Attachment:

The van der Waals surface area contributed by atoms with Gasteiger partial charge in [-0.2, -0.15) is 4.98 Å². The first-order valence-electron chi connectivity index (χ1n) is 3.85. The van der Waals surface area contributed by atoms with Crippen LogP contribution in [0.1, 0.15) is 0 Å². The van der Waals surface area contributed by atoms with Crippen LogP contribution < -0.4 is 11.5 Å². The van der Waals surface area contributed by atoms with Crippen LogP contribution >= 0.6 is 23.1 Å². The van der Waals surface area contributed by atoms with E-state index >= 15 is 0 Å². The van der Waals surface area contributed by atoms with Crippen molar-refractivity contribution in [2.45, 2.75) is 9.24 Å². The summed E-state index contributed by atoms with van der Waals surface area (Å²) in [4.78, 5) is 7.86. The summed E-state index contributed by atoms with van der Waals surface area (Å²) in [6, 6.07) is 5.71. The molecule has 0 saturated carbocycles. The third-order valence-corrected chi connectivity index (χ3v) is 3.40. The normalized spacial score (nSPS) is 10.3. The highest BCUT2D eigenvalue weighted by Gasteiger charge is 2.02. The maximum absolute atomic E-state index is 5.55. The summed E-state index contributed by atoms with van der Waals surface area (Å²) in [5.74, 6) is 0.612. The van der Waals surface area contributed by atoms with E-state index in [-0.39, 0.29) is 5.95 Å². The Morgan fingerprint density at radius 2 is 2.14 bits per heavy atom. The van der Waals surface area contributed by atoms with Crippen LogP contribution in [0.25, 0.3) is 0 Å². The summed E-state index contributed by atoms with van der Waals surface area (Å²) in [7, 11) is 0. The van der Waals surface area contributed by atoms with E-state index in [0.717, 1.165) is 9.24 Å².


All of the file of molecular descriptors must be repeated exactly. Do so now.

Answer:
The van der Waals surface area contributed by atoms with Gasteiger partial charge in [-0.2, -0.15) is 4.98 Å². The first-order valence-electron chi connectivity index (χ1n) is 3.85. The van der Waals surface area contributed by atoms with Crippen LogP contribution in [0.1, 0.15) is 0 Å². The van der Waals surface area contributed by atoms with Crippen LogP contribution < -0.4 is 11.5 Å². The van der Waals surface area contributed by atoms with Crippen LogP contribution >= 0.6 is 23.1 Å². The van der Waals surface area contributed by atoms with E-state index >= 15 is 0 Å². The van der Waals surface area contributed by atoms with Crippen molar-refractivity contribution in [2.45, 2.75) is 9.24 Å². The summed E-state index contributed by atoms with van der Waals surface area (Å²) in [4.78, 5) is 7.86. The summed E-state index contributed by atoms with van der Waals surface area (Å²) in [6, 6.07) is 5.71. The molecule has 0 saturated carbocycles. The third-order valence-corrected chi connectivity index (χ3v) is 3.40. The normalized spacial score (nSPS) is 10.3. The highest BCUT2D eigenvalue weighted by Gasteiger charge is 2.02. The maximum absolute atomic E-state index is 5.55. The summed E-state index contributed by atoms with van der Waals surface area (Å²) in [5.74, 6) is 0.612. The van der Waals surface area contributed by atoms with E-state index in [-0.39, 0.29) is 5.95 Å². The Morgan fingerprint density at radius 2 is 2.14 bits per heavy atom. The van der Waals surface area contributed by atoms with Crippen LogP contribution in [0.25, 0.3) is 0 Å². The summed E-state index contributed by atoms with van der Waals surface area (Å²) in [7, 11) is 0. The van der Waals surface area contributed by atoms with E-state index in [0.717, 1.165) is 9.24 Å².